When I set out to write this book, I really wanted to make something fun; other than a piece or two of humorous flash among that metric ton of shorts, “fun” hasn’t really been my wheelhouse. So besides, of course, Shakespeare himself, who provided the core material inspiration here, I’d say the main influence for me was the X-Wing books that I mainlined as a kid, and really Star Wars as a whole — something with a lot of excitement and big feelings that promised the reader (or viewer) a good ride.

Along with your novellas and short stories, you also write poetry. How do you think writing poetry — and, I assume, reading poetry — has influenced your fiction, and especially Local Star?

Although I think Local Star is one of my less poetical works, I think poetry teaches a certain density or economy of language that is always of service to a prose writer — finding ways to describe actions or feelings or situations in language that is striking without being cumbersome. It’ll be up to the reader, I think, to decide to what extent I managed to do that.

Now, space operas are sometimes stand-alone stories, and sometimes they’re part of larger sagas. What is Local Star?

At least for the time being, this is a stand-alone story. I hate to rule anything out for the future, but I don’t have any plans at the moment to revisit Triz and Kalo and Casne, and the “why” isn’t any more interesting than that I haven’t really had time to put another idea together to see if it’s something I’d want to explore. If I ever did revisit this setting, I think it would only tangentially touch on these characters — they’re (spoilers?) happy and doing well and while as an author I don’t mind roughing my protagonists up a little bit, I do hate to bring the hammer down on a happy ending that way. (I still haven’t totally forgiven Star Wars for Leia and Han.)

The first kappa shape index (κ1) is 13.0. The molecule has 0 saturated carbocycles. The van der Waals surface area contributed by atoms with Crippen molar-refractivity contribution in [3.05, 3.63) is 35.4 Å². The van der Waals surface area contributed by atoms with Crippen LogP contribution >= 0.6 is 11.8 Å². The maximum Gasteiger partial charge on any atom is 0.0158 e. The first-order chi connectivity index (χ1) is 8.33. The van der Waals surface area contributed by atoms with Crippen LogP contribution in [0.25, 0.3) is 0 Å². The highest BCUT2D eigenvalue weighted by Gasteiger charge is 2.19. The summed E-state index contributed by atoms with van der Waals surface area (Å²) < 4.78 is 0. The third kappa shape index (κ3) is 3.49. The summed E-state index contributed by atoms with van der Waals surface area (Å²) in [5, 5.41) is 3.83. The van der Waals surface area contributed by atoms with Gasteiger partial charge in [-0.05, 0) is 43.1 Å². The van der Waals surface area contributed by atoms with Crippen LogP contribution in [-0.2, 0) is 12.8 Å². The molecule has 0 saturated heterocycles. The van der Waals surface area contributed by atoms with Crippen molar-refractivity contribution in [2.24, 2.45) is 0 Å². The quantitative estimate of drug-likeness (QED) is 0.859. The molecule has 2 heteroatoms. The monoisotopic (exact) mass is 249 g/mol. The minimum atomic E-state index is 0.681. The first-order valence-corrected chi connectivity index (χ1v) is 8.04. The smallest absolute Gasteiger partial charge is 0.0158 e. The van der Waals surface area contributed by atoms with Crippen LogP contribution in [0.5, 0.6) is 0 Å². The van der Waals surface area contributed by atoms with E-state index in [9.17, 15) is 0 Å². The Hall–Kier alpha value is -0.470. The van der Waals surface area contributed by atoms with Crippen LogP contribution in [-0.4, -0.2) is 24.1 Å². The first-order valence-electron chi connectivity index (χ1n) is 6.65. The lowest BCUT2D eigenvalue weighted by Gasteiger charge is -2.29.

What about your short stories; are any of them connected to Local Star?

No, this is a brand-new setting that I’d never written about before. Although, again, I’m not ruling anything out in the future…

Aimee Ogden Sun-Daughters, Sea-Daughters

Now, as I mentioned earlier, you also recently put out another novella called Sun-Daughters, Sea-Daughters. What is that story about, and when and where does it take place?

So as it worked out, Sun-Daughters, Sea-Daughters is also something of a retelling, addressing the aftermath of The Little Mermaid story in, again, space opera format. “Mermaids…in space!” See, I really do like adding “in space” to things. This book is set in a far, far future, with different varieties of genetically-edited human beings inhabiting different planets; and it’s about a woman named Atuale who sets out with the far-traveling Witch of the Worlds on an interstellar trip to bring home a cure for the plague that is killing Atuale’s husband and his people.

Sun-Daughters, Sea-Daughters is also a sci-fi space opera story, but is very different from Local Star. It seemed more ethereal and more spiritual. Do you agree with this?